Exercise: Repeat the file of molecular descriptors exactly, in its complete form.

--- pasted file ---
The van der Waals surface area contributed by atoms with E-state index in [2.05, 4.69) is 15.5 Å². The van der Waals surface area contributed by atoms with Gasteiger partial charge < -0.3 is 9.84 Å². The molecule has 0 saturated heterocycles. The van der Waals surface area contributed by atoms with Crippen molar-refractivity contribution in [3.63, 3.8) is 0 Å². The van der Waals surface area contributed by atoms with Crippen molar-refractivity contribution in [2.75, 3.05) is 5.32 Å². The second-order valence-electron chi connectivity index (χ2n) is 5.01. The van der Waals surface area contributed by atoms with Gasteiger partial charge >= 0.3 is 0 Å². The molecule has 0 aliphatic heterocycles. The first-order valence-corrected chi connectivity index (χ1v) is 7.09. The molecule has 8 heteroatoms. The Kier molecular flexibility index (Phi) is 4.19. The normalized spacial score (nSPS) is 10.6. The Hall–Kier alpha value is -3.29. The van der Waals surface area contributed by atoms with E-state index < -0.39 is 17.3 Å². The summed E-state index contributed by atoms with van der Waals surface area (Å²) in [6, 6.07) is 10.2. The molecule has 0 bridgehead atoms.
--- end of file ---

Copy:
The van der Waals surface area contributed by atoms with E-state index in [2.05, 4.69) is 15.5 Å². The van der Waals surface area contributed by atoms with Gasteiger partial charge < -0.3 is 9.84 Å². The molecule has 0 saturated heterocycles. The van der Waals surface area contributed by atoms with Crippen molar-refractivity contribution in [3.63, 3.8) is 0 Å². The van der Waals surface area contributed by atoms with Crippen molar-refractivity contribution in [2.75, 3.05) is 5.32 Å². The second-order valence-electron chi connectivity index (χ2n) is 5.01. The van der Waals surface area contributed by atoms with Gasteiger partial charge >= 0.3 is 0 Å². The molecule has 0 aliphatic heterocycles. The first-order valence-corrected chi connectivity index (χ1v) is 7.09. The molecule has 8 heteroatoms. The Kier molecular flexibility index (Phi) is 4.19. The normalized spacial score (nSPS) is 10.6. The Hall–Kier alpha value is -3.29. The van der Waals surface area contributed by atoms with E-state index < -0.39 is 17.3 Å². The summed E-state index contributed by atoms with van der Waals surface area (Å²) in [6, 6.07) is 10.2. The molecule has 0 bridgehead atoms.